“Lessons from the Mouse”
Dennis Snow, the author of the business book “Lessons from the Mouse,” spent roughly 20 years at Disney, working his way up from playing Captain Nemo (driving the submarine) and staffing the “It’s a Small World” ride to management. Now, as the head of Snow & Associates Inc. and a well-known author and speaker, he has translated many of the lessons he learned there (and elsewhere) into practical and immediately implementable advice on how to make customers come back.
Customer loyalty is often inspired not by a company’s product, Snow says, but by exceptional service, or friendliness, or even cleanliness (which many people mention about Disneyland). “In everything that we do,” he advises, “we should do it with an ‘experience’ mentality, not a ‘task’ approach. That makes customers feel valued, not processed.”
He relies on three key principles to make customers come back.
First, look at everything you do as though you are a customer. Keep in mind that your customers do not know everything that you know—never assume that they understand it all. He recommends a “service mapping” exercise: Look at every one of your processes and map the flow of each step. Then ask: What does excellent service look like at this step? What does mediocre service look like? (He provided a personal example that amused the audience greatly: on a plane trip, his 3-year-old son’s ears were hurting. His wife didn’t have any gum to help his ears pop, so she handed him an m&m and told him it would help. His son looked at it doubtfully, sniffed “okay”—and put the m&m in his ear!
Second, pay attention to the details: “Everything speaks.” Snow showed a photo of a commercial plane with duct tape all over the wing; the plane was probably perfectly safe, but virtually every passenger noticed it—and may have had strong doubts about ever again flying with that carrier. Visiting Cinderella’s castle in Disneyland and approaching a costumed Cinderella who turns around with a cigarette in one hand and a cup of coffee in the other and says “I’m on my break, kid” is a long-term brand killer.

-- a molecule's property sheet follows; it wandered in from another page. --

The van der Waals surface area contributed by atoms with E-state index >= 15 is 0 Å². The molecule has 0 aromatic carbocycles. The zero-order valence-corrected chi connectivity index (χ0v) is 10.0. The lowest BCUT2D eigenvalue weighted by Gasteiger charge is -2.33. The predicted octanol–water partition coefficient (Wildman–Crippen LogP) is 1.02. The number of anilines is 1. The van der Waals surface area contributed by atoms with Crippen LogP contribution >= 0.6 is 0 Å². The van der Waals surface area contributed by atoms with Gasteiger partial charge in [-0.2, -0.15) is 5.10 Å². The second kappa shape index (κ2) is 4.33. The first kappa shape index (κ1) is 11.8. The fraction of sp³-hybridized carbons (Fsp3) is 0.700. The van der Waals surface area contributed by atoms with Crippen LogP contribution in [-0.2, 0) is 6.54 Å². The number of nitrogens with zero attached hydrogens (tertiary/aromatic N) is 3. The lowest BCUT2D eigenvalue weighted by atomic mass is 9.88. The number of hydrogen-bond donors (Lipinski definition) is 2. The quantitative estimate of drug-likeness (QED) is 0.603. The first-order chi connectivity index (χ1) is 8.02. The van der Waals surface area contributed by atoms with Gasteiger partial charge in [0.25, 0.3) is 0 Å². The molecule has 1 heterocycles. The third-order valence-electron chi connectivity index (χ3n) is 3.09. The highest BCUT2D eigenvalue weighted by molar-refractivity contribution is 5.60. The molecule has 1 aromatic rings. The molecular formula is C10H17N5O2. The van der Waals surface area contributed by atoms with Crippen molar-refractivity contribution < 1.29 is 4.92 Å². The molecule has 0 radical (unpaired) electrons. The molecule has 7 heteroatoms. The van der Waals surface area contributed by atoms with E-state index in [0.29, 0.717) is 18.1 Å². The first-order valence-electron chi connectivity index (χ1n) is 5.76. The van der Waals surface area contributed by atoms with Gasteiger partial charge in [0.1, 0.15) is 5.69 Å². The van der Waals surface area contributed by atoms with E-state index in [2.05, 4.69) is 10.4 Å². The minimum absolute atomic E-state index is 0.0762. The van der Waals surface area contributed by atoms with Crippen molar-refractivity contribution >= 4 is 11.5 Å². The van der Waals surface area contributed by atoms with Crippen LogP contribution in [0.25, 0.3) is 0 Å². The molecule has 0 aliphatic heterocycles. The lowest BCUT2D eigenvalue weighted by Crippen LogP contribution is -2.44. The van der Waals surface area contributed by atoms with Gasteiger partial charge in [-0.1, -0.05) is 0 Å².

Third, create moments of “wow.” Especially little “wows.” The little things add up. Customers expect, always, accuracy and availability. But when customer service reaches the level of partnership, and when you are able to offer them advice and teach them something to help them do their jobs, that’s the kind of behavior that brings customers back.
There’s a process to improving customer loyalty—and it doesn’t always require money. What it needs is a team that examines every process, and is committed to improving each one.
For more information on Dennis Snow and his company, please visit http://www.snowassociates.com/index.asp.
Galynn Nordstrom is senior editor of Specialty Fabrics Review magazine.